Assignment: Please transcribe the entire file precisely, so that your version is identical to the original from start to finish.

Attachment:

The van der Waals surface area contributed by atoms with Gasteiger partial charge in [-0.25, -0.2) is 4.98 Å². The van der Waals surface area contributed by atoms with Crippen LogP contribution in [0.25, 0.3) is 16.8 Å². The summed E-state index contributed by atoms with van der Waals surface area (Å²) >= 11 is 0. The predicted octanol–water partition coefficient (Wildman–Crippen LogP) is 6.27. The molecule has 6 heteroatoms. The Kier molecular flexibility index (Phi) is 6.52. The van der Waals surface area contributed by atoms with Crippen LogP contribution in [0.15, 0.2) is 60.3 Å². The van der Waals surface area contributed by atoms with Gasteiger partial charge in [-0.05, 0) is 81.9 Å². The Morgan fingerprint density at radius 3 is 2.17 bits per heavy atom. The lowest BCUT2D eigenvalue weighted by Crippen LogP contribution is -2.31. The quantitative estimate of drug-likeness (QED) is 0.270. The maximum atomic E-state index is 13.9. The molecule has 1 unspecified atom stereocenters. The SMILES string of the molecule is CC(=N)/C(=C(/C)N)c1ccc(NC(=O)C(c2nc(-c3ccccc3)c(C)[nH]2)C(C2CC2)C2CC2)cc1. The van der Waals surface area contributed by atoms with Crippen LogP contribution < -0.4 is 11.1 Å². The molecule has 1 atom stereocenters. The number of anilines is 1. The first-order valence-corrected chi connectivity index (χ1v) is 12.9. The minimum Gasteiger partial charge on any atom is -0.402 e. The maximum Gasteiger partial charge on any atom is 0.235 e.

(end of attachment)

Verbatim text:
The van der Waals surface area contributed by atoms with Gasteiger partial charge in [-0.25, -0.2) is 4.98 Å². The van der Waals surface area contributed by atoms with Crippen LogP contribution in [0.25, 0.3) is 16.8 Å². The summed E-state index contributed by atoms with van der Waals surface area (Å²) >= 11 is 0. The predicted octanol–water partition coefficient (Wildman–Crippen LogP) is 6.27. The molecule has 6 heteroatoms. The Kier molecular flexibility index (Phi) is 6.52. The van der Waals surface area contributed by atoms with Crippen LogP contribution in [0.15, 0.2) is 60.3 Å². The van der Waals surface area contributed by atoms with Gasteiger partial charge in [-0.05, 0) is 81.9 Å². The Morgan fingerprint density at radius 3 is 2.17 bits per heavy atom. The lowest BCUT2D eigenvalue weighted by Crippen LogP contribution is -2.31. The quantitative estimate of drug-likeness (QED) is 0.270. The maximum atomic E-state index is 13.9. The molecule has 1 unspecified atom stereocenters. The SMILES string of the molecule is CC(=N)/C(=C(/C)N)c1ccc(NC(=O)C(c2nc(-c3ccccc3)c(C)[nH]2)C(C2CC2)C2CC2)cc1. The van der Waals surface area contributed by atoms with Crippen LogP contribution < -0.4 is 11.1 Å². The molecule has 1 atom stereocenters. The number of anilines is 1. The first-order valence-corrected chi connectivity index (χ1v) is 12.9. The minimum Gasteiger partial charge on any atom is -0.402 e. The maximum Gasteiger partial charge on any atom is 0.235 e.